Betabeat stopped by Stack Exchange the other day to interview the CHAOS team. We snapped some pictures of the big monitor array they have set up, including some eye popping stats on the way traffic is growing. But we didn’t want to make those public just yet, since we were invited in to visit to report another story.
But today Stack Exchange COO did an interview with founder Joel Spolsky about the big board and tipped their hat about some of these numbers. Over the last 30 days Stack Exchange has grown 40 percent, hitting more than 17 million page views on 6.3 million unique visitors. Gaming.stackexchange.com led the way, with 245 percent growth in the last month. Read More
When Stack Overflow was created in 2008 as a forum for questions about computer programming, there was no need to worry about understanding the community. Co-founders Joel Spolsky and Jeff Atwood had long and storied histories working in the software industry. But as the Stack Overflow blossomed into Stack Exchange, a group of more than 70 sites covering topics from photography to parenting to cooking, they found that groups of humans do not respond well to being managed by an algorithm.
Everyone knows the drill. A community springs up online, leaders naturally emerge, and their commitment earns them the right to become moderators. But over time whatever small biases these folks bring with them are amplified in the minds of new users, until the inevitable charges of fascism begin to fly and a full-on flame war breaks out.
Is it possible to find a formula for combating this decline? In a row of two desks at the far end of the Stack Exchange office, just off the ping pong table, sits the CHAOS team (Cheerful Helpful Advocates of Stack), a group of community managers who spend their days experimenting in the laboratory of human interaction. “We’re trying to derive some universal principles about how to grow a community on the internet that can govern itself and regenerate after a conflict,” said CHAOS member Abby Miller. “So far we’ve learned that there are no universal principles.” Read More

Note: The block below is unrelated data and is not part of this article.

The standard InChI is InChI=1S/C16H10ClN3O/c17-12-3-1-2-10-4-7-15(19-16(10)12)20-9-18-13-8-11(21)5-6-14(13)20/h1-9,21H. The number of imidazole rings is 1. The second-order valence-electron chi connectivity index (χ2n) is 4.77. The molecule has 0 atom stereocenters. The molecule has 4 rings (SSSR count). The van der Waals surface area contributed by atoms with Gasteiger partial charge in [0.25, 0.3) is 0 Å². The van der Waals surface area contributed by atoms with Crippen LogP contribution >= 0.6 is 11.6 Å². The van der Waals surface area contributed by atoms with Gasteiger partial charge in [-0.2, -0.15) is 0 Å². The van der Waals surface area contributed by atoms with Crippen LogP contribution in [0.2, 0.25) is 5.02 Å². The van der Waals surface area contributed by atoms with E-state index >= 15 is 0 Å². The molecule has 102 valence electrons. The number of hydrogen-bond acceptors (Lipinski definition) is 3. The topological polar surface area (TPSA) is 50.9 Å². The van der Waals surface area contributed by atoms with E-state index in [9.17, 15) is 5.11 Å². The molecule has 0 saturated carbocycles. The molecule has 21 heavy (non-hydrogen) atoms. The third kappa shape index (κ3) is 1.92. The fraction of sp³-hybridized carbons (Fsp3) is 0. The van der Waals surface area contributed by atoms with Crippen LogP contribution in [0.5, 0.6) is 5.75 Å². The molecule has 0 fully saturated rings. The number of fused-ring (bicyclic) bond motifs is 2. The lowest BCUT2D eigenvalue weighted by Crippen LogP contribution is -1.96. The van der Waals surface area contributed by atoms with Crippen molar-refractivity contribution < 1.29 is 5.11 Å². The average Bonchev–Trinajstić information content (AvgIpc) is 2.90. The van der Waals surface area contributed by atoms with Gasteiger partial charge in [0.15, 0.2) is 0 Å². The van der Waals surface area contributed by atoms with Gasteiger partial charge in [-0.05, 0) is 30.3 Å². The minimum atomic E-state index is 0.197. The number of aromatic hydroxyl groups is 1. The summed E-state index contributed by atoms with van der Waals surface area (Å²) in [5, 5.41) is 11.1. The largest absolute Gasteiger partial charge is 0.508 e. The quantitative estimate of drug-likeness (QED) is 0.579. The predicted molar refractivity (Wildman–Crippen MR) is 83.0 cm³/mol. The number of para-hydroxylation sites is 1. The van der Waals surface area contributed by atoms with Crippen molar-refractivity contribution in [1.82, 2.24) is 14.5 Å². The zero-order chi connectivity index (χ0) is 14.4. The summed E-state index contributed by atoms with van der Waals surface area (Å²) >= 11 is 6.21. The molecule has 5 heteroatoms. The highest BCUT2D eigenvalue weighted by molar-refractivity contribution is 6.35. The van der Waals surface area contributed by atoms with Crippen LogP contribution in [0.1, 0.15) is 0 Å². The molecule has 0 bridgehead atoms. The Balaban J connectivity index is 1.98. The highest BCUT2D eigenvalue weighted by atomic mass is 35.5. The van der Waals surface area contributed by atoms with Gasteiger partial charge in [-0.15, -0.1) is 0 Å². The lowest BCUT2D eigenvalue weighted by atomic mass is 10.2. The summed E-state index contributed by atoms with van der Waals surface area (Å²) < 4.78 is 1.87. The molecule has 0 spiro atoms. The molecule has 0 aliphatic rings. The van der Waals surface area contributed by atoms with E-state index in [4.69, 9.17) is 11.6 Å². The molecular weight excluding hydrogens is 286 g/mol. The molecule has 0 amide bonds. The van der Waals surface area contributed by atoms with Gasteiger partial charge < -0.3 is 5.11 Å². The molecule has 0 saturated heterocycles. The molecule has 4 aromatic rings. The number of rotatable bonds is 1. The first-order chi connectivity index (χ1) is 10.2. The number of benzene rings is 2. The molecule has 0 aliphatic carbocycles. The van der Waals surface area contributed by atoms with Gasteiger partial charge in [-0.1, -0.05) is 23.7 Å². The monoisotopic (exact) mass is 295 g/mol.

Hard to say whether it’s Quora’s confusing interface or the face that the way people use the site is still evolving, but the most buzzed-about post on the question-and-answer site today is a 914-word article that in no way resembles a question–and is filed as the only query in the “not a question” category–which addresses the future of innovation in mobile payments, titled “In Fifty Days, Payments Innovation Will Stop in Silicon Valley.” Read More
For a few years now Sasha Grey has occupied a unique niche, managing to sit atop the world of adult entertainment while also branching out to modeling, books and more mainstream films. But then two weeks ago, she officially called it quits on her Facebook page. Read More
We’ve written before about the surge in activity and funding around the Q&A space. Facebook recently redesigned it’s Question feature to be more “viral” and the product folks behind this effort have really outdone themselves. Read More
In a long thread on Stack Exchange about why the site’s speed had seen an uptick recently, co-founder Jeff Atwood dropped this interesting nugget.
Google’s search spiders crawl SE’s to index its wealth of answers at a rate of ten times per second, which is the maximum the Mountainview giant will Read More
One of the core tenets at Stack Exchange is that it doesn’t make sense to start a Q&A site unless you’ve got a critical mass of experts ready to answer queries. Now the company is using some of the $12 million it just raised to send its users to out into the real world for some continuing education.
“This is really what distinguishes us from our horizontal competitors whose names begin with Q,” says founder Joel Spolsky. “They are trying to do everything all at once. There is no possible way to get all the cartographers, or auto mechanics or any group on Quora to feel like they own a certain topic area, and to be committed to making it great.” Read More
Stack Overflow is primarily a message board where programmers can share tips and tricks and crowdsource solutions to problems they run into while coding. The name is Read More
Answer: Not at all. Q & A sites are a kind of social network and a solution to problems with the Google’s decreasingly-useful search engine. It’s a crowded space—Tech Observer has receivered press releases this week from Ask.com, ChaCha and Answers.com, the last of Read More